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Art’s Delicate Journey

17th August 2015

Transporting fine art is an art in itself. Understanding how to prepare the art for its journey, and trusting the capability of the vendors you work with, are prerequisites for the successful shipment of your favorite piece.

The Devil Is in the Detail
When transporting fine art internationally or across the country, there are many details to track. Vetting the trucking or air freight company, making sure the art is wrapped and stored in a climate controlled environment, and documenting the process of transport (including photographing the goods and providing detailed condition reports along the way) are important tasks that should be at the top of your list.

Also, any shipping agreements or estimates should be given in writing. Here are a few things to consider before you sign on the dotted line:

  • Either yourself, a gallery, auction house or museum will need to have insurance in place. Shippers and truckers do not cover your valuables to their full value unless specifically agreed upon in writing. Read the fine print and retain copies of all documents.
  • Arrange for a site visit in advance to meet with your art handling representative and discuss the job scope. Confirm which materials/equipment will be used and especially those that will have direct contact with the artwork(s).
  • Ask those involved if they can or will provide “Shock Watches” (small sensors that capture and indicate when a container/crate has been exposed to a significant force; usually from a fall or collision), “Tip and Tells” (also small sensors that capture and indicate the improper handling and orientation of a container/crate) or GPS tracking devices to record and monitor each item or shipment.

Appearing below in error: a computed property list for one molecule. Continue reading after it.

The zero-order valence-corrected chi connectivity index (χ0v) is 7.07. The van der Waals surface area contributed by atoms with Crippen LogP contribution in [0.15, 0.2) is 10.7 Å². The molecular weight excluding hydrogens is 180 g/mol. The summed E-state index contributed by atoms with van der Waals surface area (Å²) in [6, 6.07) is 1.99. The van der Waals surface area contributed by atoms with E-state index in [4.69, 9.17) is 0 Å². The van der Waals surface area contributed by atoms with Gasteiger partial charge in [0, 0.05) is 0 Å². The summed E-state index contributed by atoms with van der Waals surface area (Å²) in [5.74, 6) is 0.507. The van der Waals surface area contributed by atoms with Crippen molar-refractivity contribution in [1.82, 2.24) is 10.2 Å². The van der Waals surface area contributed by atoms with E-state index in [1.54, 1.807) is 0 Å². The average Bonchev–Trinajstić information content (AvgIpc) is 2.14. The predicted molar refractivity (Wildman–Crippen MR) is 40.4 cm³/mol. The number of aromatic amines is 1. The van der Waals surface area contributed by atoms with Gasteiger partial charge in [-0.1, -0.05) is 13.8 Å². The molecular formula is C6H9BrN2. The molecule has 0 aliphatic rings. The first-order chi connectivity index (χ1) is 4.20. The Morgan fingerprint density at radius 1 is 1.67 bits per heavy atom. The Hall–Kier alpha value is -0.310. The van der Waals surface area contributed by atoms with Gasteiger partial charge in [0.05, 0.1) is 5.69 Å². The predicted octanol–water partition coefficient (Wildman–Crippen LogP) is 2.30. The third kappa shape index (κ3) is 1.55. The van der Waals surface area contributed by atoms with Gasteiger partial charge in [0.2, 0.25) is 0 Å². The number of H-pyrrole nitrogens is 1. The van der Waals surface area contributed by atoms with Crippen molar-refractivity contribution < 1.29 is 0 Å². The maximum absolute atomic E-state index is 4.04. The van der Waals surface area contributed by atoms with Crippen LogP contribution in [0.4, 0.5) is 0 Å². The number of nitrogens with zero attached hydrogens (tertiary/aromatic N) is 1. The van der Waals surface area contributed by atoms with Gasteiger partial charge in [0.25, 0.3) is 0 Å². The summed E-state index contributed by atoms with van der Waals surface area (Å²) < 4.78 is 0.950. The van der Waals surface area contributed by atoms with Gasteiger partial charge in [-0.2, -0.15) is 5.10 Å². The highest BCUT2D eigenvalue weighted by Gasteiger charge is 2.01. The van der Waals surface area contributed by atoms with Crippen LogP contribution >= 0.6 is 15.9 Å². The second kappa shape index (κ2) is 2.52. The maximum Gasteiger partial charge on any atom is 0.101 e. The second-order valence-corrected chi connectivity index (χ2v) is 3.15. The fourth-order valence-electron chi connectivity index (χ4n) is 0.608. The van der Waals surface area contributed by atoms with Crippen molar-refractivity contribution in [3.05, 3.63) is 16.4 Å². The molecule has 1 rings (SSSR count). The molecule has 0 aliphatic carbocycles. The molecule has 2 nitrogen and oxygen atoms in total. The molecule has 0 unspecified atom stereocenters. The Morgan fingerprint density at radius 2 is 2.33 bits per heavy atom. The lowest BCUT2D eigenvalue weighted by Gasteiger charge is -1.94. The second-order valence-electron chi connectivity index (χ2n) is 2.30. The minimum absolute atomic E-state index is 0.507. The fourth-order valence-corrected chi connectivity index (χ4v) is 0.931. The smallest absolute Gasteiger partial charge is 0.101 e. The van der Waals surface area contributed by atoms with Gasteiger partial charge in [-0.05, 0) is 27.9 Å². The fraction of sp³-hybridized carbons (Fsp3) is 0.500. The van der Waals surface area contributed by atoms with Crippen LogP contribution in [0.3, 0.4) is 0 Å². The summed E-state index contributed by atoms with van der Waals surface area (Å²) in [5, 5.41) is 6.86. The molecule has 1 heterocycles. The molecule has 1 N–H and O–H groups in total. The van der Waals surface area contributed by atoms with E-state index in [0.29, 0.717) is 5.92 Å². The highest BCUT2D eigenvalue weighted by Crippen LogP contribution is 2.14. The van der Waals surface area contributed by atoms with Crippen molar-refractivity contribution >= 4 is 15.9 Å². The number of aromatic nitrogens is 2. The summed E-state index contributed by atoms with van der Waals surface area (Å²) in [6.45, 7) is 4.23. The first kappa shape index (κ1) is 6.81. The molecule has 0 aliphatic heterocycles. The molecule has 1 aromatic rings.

• Make sure you are working with someone who understands the nuances of shipping and crating. For example, a travel-frame or slat-crate is often suitable for 2-D artwork. Two dimensional artworks are usually framed works on paper or paintings on canvas. However a skeleton-crate or slat-crate is better for transporting 3-D artwork, which encompasses any number of sculptural artworks, running a wide range of sizes and materials.

Ultimart’s Portfolio policy gives clients the peace of mind that their artwork will be suitably protected in transit. Our insurer, Chubb, is a leading insurer of privately owned fine art and insures 60% of the top 200 art collections; so you can be sure you are in safe hands.

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